Queries unrelated to crime keep police lines busy

30 separate lines created for police-related enquiries are now busier than the Dial 100 helpline.

Written by Shalini Narayan | New Delhi | Published: October 16, 2013 2:09:56 am

“I have a stomach ache. What medicine should I take?” the caller asked. Exasperated,Asha Singh,who was attending to the call,politely asked the caller to consult the nearest doctor. This was probably her 50th call of the day that was not related to an emergency.

But that was not the end. The next call was regarding a Vodafone recharge. Fed up,Singh pulled out an address from the directory and directed the caller to the nearest Vodafone dealer.

What seemed like calls made to a Just Dial-like service were actually calls made on the emergency number for the Delhi Police — 100. Singh,who was attending to the calls,is a constable posted with the Central Police Control Room.

In February,Delhi Police had created 30 separate lines for police-related queries. They were created after regular enquiry calls clogged the emergency police helpline 100.

However,an analysis of the number of calls on the enquiry lines have revealed that the lines are busier than the regular emergency line on 100,and are flooded with at least 1,000 calls a day.

A senior police officer said the Dial 100 helpline has 100 extensions that are manned by 600 Delhi Police personnel. Another 10 personnel man the 30 separate enquiry lines in three shifts,with each looking after five lines.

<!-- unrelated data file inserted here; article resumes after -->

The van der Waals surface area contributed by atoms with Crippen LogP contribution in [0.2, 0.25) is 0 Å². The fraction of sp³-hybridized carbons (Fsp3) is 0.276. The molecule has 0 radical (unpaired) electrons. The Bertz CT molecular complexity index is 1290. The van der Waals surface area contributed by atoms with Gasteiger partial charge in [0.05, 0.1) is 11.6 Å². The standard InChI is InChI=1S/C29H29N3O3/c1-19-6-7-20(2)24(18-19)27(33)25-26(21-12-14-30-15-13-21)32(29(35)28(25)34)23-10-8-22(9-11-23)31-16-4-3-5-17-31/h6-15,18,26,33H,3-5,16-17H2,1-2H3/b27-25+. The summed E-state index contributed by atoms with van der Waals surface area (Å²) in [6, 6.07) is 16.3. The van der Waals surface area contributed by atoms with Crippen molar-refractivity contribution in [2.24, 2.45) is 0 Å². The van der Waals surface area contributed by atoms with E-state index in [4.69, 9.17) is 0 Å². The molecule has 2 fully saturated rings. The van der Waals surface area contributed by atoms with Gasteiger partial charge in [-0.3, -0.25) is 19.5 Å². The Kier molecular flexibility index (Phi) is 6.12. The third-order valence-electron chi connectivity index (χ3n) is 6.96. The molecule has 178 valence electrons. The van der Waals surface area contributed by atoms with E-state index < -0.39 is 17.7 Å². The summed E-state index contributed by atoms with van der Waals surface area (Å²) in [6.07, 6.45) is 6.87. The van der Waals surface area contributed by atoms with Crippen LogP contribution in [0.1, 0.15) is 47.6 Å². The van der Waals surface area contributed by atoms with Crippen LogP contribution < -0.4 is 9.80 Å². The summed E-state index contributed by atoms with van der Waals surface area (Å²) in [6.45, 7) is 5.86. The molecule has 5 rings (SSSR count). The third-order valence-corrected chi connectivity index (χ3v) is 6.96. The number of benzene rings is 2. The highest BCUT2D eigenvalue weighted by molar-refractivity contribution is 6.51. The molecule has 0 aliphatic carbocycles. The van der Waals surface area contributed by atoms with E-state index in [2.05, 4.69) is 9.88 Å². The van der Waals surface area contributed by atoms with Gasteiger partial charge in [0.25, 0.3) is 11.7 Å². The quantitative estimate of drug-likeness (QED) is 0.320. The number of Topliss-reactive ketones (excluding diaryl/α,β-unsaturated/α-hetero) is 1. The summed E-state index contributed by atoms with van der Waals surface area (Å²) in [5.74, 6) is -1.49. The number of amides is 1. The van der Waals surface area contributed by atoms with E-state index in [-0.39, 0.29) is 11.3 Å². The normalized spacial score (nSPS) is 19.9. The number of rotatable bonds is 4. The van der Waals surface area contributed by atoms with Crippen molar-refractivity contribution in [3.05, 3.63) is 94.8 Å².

“When an enquiry call is made on the 100,it is immediately transferred to the enquiry call unit. The unit was created since the helpline 100 would be always be engaged. Each personnel takes a minimum of two minutes to look for information sought by the caller. But when we started getting calls regarding dysfunctional civic agencies or personal calls requesting police to find missing pets or procuring movie tickets,we decided to segregate 30 lines. But the number of calls on these enquiry lines are more than those received on the Dial 100 emergency line.”

According to police data,the 30 lines receive about 14,000 calls a day,of which more than 80 per cent have nothing to do with the Delhi Police. The emergency helpline receives about 28,000 calls a day of which 15,000 are blank calls. Only 13,000 calls received fall in the category of emergency or distress calls.

The officer said,“The enquiry calls system was created primarily to attend to these calls,since the extension for all the lines is the same. There is no point telling people that the line is only meant for information related to police,because the number is always available. Everyone thinks of police when there is an emergency,even if it is a fight between a dog and a cat or an enquiry regarding a bus route.”

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